Evolution is often thought of being a slow-process, taking thousands, if not millions, of years. However a new study in The American Naturalist found that Trinidadian guppies underwent evolution in just eight years, or thirty generations.
Less than a decade ago Swanne Gordon, a graduate student at UC Riverside, and her team introduced Trinidadian guppies into the Damier River in the Caribbean island of Trinidad. They placed the guppies above a waterfall to allow them to flourish in a largely predator-free environment.
In eight years the guppies had undergone noticeable evolution: they produced larger and fewer offspring.
Trinidadian guppies are small freshwater fish. Photo by: Paul Bentzen.
“High-predation females invest more resources into current reproduction because a high rate of mortality, driven by predators, means these females may not get another chance to reproduce,” explained Gordon. “Low-predation females, on the other hand, produce larger embryos because the larger babies are more competitive in the resource-limited environments typical of low-predation sites. Moreover, low-predation females produce fewer embryos not only because they have larger embryos but also because they invest fewer resources in current reproduction.”
To test just how well-adapted to their environment the guppies in the test site had become, Gordon and her team introduced a new population of guppies, who lived under heavy predation, into the site.
The team studied the competing populations for four weeks, and found that the locally adapted guppies fared far better, especially the juveniles. Local juvenile survival was over 50 percent higher than the introduced juveniles from the predated population.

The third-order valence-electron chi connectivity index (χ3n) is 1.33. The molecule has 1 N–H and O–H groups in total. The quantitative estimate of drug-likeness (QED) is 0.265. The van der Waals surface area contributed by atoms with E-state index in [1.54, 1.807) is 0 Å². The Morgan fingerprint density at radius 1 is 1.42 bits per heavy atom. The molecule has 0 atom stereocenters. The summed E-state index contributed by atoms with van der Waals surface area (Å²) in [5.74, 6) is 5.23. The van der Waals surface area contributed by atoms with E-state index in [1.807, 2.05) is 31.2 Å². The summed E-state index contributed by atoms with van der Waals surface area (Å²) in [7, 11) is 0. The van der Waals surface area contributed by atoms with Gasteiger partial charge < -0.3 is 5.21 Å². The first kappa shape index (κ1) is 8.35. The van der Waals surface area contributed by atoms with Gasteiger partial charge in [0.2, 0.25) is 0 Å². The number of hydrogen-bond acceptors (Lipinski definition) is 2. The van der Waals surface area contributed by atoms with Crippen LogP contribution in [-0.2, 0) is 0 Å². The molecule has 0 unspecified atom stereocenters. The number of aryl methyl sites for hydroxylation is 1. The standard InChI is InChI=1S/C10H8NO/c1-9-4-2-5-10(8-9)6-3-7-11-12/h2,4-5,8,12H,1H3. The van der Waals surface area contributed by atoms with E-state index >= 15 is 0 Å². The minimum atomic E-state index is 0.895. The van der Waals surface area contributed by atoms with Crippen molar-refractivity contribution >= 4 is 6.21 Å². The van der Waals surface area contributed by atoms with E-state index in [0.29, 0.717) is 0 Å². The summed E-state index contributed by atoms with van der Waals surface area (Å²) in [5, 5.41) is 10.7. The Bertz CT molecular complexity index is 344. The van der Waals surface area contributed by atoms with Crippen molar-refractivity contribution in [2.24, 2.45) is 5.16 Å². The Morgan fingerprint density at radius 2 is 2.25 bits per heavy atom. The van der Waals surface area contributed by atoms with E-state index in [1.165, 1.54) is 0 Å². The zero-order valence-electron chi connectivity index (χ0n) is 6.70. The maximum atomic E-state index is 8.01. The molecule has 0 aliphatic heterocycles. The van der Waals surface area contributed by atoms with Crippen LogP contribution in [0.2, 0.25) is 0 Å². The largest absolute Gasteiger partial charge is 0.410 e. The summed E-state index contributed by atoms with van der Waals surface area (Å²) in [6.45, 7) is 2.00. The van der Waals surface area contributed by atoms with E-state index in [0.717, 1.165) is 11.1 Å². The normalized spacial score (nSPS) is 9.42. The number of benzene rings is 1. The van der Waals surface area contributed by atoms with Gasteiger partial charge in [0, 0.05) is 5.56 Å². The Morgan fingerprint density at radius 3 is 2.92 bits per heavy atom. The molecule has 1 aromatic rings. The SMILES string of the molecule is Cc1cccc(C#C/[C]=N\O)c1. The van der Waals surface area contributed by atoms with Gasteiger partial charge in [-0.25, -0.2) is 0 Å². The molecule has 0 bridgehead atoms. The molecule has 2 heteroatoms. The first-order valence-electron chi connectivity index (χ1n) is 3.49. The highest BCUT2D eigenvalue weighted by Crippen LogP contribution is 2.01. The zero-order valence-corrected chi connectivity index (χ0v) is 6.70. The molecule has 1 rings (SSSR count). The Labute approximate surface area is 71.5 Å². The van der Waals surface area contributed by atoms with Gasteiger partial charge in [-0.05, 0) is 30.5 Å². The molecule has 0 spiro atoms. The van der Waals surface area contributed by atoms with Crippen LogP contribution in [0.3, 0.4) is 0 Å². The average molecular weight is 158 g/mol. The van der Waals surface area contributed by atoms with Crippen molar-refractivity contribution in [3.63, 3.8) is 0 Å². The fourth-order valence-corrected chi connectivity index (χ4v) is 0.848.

“This shows that adaptive change can improve survival rates after fewer than ten years in a new environment,” Gordon said. “It shows, too, that evolution might sometimes influence population dynamics in the face of environmental change.”
(03/16/2009) Discovered in the Solomon Island of Vanikoro, a new species of bird from the white-eye family leads credence to the belief that white-eyes are the world’s fastest evolving family of birds.
(01/06/2009) A newly identified, but already endangered species of pink land iguana may provide evidence of the lizard’s evolution on the Galápagos Islands, report researchers writing in the Proceedings of the National Academy of Sciences.
(11/26/2007) Some 80 million years ago, during a period of global warming, a group of relatively immobile salamanders trekked from western North America to the continent that became Asia, report researchers writing in this week’s issue of the journal Proceedings of the National Academy of Science.